The face of Canada has changed drastically and — nine years on — an award-winning anti-racism campaign is still whittling away at Canadian bigotry: Once explicit, now inadvertent, but still just as real.
The Canadian Race Relations Foundation launched the third phase of its See People for Who They Are campaign in Alberta yesterday.
The 48-minute documentary — called Directors Speak — follows the lives of five videographers instrumental in the development of 15 anti-racism television spots released as Phase 1 of the project in 1999.
Those spots are being re-released in nine languages and as the largest anti-racism campaign in the nation’s history, the visionary nature of the old productions ensure they are still pertinent, said Gail Picco, the campaign’s director and producer.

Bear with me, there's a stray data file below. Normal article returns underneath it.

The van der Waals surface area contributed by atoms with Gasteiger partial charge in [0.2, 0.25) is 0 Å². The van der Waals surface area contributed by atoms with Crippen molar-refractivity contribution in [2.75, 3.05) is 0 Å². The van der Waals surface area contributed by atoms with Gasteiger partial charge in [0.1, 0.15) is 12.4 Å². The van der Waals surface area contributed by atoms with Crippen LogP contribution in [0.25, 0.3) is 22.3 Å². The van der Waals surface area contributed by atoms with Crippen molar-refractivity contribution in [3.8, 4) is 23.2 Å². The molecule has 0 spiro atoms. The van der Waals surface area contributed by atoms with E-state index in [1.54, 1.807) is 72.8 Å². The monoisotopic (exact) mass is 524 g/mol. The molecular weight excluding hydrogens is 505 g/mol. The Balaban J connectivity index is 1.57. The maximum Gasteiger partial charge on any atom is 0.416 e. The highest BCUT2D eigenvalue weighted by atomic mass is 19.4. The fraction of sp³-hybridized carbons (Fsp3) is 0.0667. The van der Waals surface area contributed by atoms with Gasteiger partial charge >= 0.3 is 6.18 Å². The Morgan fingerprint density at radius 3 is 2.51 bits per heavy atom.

“The issues in Canada today are not dissimilar to what they were nine years ago,” she said at the Calgary launch.
It’s all part of an ongoing battle CRRF executive director Ayman Al-Yassini hopes will both breed tolerance and diminish ignorance.
“In the past, racial discrimination used to be quite crude, sort of up in your face, now it’s becoming more subtle,” he said, noting workplace glass ceilings are preventing minorities from getting promotions while racial profiling is sweeping through the streets.